If you've been playing along at home this week, you may have noticed my last few entries have resulted in rather lackluster ratings. Trust me, I'm as concerned about it as you are. I know you come here for enthusiastic celebration of the most gleefully nonsensical stuff I can clap my eyeballs on, and to tell you the truth, that's why I keep coming too. (So to speak.) And yet every now and then I hit a lull. It's the nature of the game, I know--peaks and valleys, waves and trenches, smooth and crunchy. And yet whenever it happens, I can't help facing my deepest fear: have I run out of glee? Am I becoming jaded? Has the madnness well finally gushed its last gusher? What can I do to get back in the saddle and ride?
All I can say is, thank you, silly 80s sci-fi. It's not the first time you've pulled me back from the brink, and I'm sure it will not be the last.
Ken Dixon's 1987 sci-fi effort Slave Girls from Beyond Infinity opens on a dark, jungly planet, where bodaciously breasted babe is being stalked through the woods by a reject from the Mos Eisley Cantina sequence. We know this is a primitive world, because the girl is barefoot and wearing a beige suede bikini with jaggedly scissored edging, which is of course the universal indicator of "savagery."
After she goes out of her way to trip over an easily avoidable root tendril, it looks like our savage sweetie is done for. Her pursuer fires a warning shot--or else needs to get his laser sights realigned--but before he can finish the job, is himself blown away by a Tall Dark Stranger who steps out of the mist in a nick of time. She's saved! Except--not.
Next we join another primitive swimwear model, Daria (Elizabeth Kaitan) chained in the cargo hold of a Space Slave Ship, along with similarly Savage Bikini-Clad captive Tisa (Cindy Beal). Despite Tisa's assurances that there's no way out, and "The only chance we've got is no chance at all!", Daria uses her prodigious upper body strength to yank the electronically-controlled chain out of its moorings. (Guess it's all muscle behind those beige suede triangles!) Then, showing she paid attention at Savage World Polytech, Daria theorizes, "If we can reverse the polarity on these cuffs...the only thing standing between us and freedom is stealing a starship!"
At this point, a little less than four minutes in, the Boom Mic Operator decides he's had enough of Daria's scene-hogging:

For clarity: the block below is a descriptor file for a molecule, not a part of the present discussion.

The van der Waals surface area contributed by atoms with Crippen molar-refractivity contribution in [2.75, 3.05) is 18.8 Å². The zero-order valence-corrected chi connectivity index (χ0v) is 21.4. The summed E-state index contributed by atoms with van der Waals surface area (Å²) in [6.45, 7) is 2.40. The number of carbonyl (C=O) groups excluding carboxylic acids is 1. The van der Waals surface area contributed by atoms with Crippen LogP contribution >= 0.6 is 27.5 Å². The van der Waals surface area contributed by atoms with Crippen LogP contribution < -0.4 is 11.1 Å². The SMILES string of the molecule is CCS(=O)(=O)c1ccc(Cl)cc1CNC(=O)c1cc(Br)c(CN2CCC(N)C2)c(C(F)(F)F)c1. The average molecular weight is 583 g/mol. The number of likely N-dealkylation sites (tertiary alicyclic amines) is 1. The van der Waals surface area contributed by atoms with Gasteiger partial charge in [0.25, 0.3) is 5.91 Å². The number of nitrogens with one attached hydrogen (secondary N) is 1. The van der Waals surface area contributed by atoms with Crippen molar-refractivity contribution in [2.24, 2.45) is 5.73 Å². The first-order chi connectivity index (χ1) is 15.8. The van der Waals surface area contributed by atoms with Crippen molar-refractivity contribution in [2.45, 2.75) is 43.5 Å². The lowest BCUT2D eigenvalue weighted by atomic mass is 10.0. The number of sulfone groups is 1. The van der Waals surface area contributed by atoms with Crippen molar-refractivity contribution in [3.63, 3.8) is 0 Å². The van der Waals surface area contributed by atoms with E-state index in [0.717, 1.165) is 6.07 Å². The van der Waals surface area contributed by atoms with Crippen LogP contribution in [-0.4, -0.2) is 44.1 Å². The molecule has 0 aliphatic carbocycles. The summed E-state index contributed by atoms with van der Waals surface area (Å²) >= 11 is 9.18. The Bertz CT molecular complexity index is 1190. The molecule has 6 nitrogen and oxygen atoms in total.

After taking out two of the world's fattest stormtroopers, Daria and Tisa readily hotwire a life boat and blast out into the bleak nothingness of space. With nothing around for millions of light years and barely enough fuel for a three-hour tour, it looks like our Slave Girls (who were never really slaves, if you want to get technical, although they *were* chained...which is a cinematic device your ever-loving Vicar will never complain about) look like they've bought a one-way ticket back to the Infinity they hoped they'd moved beyond. But before you can say "Deus Ex Tractor Beam!" the girls' ship is yanked down to a seemingly deserted planet. They crash into the sea, and Daria washes up on the rocky shore, dazed but alive. Guess it was just as well she wore her Savage Bathing Suit.
She wanders into a cave, which leads to a door, which in turn leads into the British Museum of Natural History--wait, no, it's just the opulently decked-out mansion of Zed (Don Scribner), the owner and sole permanent resident of the island on which Daria finds herself. Non-permanent residents include Tisa, who washed up on a different beach long enough ago to have traded her Savage Bikini for a gauzy black negligee (again, no complaints), and siblings Rik and Shala (Carl Horner and DTV softcore legend Brinke Stevens), who are also castaways thanks to a mysterious shipwrecking. All of them are more than happy to accept Zed's hospitality, despite his Ominous Leather Pants, Sinister Leather Boots, and the fact he apparently shares his genetic code with Patrick Bateman.
Zed is a hunter by avocation (hence the house full of gigantic stuffed hunting trophies), and if you've seen any jungle adventure movies since around 1940 you're already several steps ahead of the case. Yes, it's yet another version of that endlessly exploitable source text, The Most Dangerous Game: Zed is responsible for his guest's shipwrecks, and intends to make them all his prey, thereafter mounting their heads (not that way...well, okay, maybe) in his gruesome Private Trophy Room. Can Daria and company turn the tables on their insane host, and turn the Hunter into the Hunted? Are they truly alone on the island, or does something else lurk in the jungle shadows? And even if they survive, how will they ever get off this godforsaken space-rock?